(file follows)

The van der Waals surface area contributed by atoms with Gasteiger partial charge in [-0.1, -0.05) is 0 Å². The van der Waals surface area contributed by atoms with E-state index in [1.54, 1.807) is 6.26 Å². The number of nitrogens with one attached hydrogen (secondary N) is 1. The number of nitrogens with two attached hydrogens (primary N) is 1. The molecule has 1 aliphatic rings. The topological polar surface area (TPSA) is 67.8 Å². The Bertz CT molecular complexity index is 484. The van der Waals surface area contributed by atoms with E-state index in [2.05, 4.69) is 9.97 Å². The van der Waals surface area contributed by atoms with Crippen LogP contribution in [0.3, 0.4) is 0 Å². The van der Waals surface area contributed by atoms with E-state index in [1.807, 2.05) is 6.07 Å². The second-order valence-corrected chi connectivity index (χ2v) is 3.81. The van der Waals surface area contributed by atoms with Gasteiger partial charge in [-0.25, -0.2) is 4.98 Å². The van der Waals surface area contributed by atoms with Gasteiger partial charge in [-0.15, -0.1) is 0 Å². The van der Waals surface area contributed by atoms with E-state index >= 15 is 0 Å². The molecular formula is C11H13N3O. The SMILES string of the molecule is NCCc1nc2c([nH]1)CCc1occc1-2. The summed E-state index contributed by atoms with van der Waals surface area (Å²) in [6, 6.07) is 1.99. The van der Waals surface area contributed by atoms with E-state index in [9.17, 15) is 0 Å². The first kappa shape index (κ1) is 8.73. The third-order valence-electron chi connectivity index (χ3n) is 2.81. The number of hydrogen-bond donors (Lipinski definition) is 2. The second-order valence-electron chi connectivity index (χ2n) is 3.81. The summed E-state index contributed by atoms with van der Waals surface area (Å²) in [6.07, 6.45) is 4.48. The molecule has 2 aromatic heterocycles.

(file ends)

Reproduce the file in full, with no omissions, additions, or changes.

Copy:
The van der Waals surface area contributed by atoms with Gasteiger partial charge in [-0.1, -0.05) is 0 Å². The van der Waals surface area contributed by atoms with E-state index in [1.54, 1.807) is 6.26 Å². The number of nitrogens with one attached hydrogen (secondary N) is 1. The number of nitrogens with two attached hydrogens (primary N) is 1. The molecule has 1 aliphatic rings. The topological polar surface area (TPSA) is 67.8 Å². The Bertz CT molecular complexity index is 484. The van der Waals surface area contributed by atoms with E-state index in [2.05, 4.69) is 9.97 Å². The van der Waals surface area contributed by atoms with Crippen LogP contribution in [0.3, 0.4) is 0 Å². The van der Waals surface area contributed by atoms with E-state index in [1.807, 2.05) is 6.07 Å². The second-order valence-corrected chi connectivity index (χ2v) is 3.81. The van der Waals surface area contributed by atoms with Gasteiger partial charge in [-0.25, -0.2) is 4.98 Å². The van der Waals surface area contributed by atoms with Gasteiger partial charge in [-0.15, -0.1) is 0 Å². The van der Waals surface area contributed by atoms with E-state index >= 15 is 0 Å². The molecular formula is C11H13N3O. The SMILES string of the molecule is NCCc1nc2c([nH]1)CCc1occc1-2. The summed E-state index contributed by atoms with van der Waals surface area (Å²) in [6, 6.07) is 1.99. The van der Waals surface area contributed by atoms with E-state index in [9.17, 15) is 0 Å². The first kappa shape index (κ1) is 8.73. The third-order valence-electron chi connectivity index (χ3n) is 2.81. The number of hydrogen-bond donors (Lipinski definition) is 2. The second-order valence-electron chi connectivity index (χ2n) is 3.81. The summed E-state index contributed by atoms with van der Waals surface area (Å²) in [6.07, 6.45) is 4.48. The molecule has 2 aromatic heterocycles.